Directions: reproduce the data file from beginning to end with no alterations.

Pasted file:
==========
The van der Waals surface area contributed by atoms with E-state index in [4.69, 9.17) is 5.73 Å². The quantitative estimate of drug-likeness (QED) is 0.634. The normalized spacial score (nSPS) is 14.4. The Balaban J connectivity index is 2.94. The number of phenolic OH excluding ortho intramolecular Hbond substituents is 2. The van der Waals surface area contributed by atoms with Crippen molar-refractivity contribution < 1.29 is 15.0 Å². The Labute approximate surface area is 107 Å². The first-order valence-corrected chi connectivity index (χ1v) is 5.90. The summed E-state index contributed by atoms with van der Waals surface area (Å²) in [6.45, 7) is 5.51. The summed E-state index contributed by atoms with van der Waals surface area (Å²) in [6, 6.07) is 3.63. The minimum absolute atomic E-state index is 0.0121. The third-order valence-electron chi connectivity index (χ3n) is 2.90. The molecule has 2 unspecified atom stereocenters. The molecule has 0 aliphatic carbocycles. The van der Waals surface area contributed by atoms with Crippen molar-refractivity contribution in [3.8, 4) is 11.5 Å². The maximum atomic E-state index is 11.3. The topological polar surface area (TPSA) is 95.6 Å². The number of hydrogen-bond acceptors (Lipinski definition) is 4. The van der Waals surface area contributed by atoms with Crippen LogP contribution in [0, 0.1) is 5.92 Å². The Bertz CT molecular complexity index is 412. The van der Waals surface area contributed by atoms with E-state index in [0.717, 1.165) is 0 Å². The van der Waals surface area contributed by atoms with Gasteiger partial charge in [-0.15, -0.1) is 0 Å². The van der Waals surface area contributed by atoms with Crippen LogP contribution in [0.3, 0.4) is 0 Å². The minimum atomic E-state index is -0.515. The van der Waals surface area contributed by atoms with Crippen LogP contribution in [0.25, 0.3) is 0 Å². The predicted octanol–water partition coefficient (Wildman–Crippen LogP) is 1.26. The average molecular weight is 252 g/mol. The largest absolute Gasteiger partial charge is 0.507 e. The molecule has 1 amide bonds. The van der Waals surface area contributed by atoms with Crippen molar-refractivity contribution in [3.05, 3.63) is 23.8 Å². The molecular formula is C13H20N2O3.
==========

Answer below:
The van der Waals surface area contributed by atoms with E-state index in [4.69, 9.17) is 5.73 Å². The quantitative estimate of drug-likeness (QED) is 0.634. The normalized spacial score (nSPS) is 14.4. The Balaban J connectivity index is 2.94. The number of phenolic OH excluding ortho intramolecular Hbond substituents is 2. The van der Waals surface area contributed by atoms with Crippen molar-refractivity contribution < 1.29 is 15.0 Å². The Labute approximate surface area is 107 Å². The first-order valence-corrected chi connectivity index (χ1v) is 5.90. The summed E-state index contributed by atoms with van der Waals surface area (Å²) in [6.45, 7) is 5.51. The summed E-state index contributed by atoms with van der Waals surface area (Å²) in [6, 6.07) is 3.63. The minimum absolute atomic E-state index is 0.0121. The third-order valence-electron chi connectivity index (χ3n) is 2.90. The molecule has 2 unspecified atom stereocenters. The molecule has 0 aliphatic carbocycles. The van der Waals surface area contributed by atoms with Crippen molar-refractivity contribution in [3.8, 4) is 11.5 Å². The maximum atomic E-state index is 11.3. The topological polar surface area (TPSA) is 95.6 Å². The number of hydrogen-bond acceptors (Lipinski definition) is 4. The van der Waals surface area contributed by atoms with Crippen LogP contribution in [0, 0.1) is 5.92 Å². The Bertz CT molecular complexity index is 412. The van der Waals surface area contributed by atoms with E-state index in [0.717, 1.165) is 0 Å². The van der Waals surface area contributed by atoms with Gasteiger partial charge in [-0.15, -0.1) is 0 Å². The van der Waals surface area contributed by atoms with Crippen LogP contribution in [0.3, 0.4) is 0 Å². The minimum atomic E-state index is -0.515. The van der Waals surface area contributed by atoms with Crippen LogP contribution in [0.25, 0.3) is 0 Å². The predicted octanol–water partition coefficient (Wildman–Crippen LogP) is 1.26. The average molecular weight is 252 g/mol. The largest absolute Gasteiger partial charge is 0.507 e. The molecule has 1 amide bonds. The van der Waals surface area contributed by atoms with Crippen molar-refractivity contribution in [3.05, 3.63) is 23.8 Å². The molecular formula is C13H20N2O3.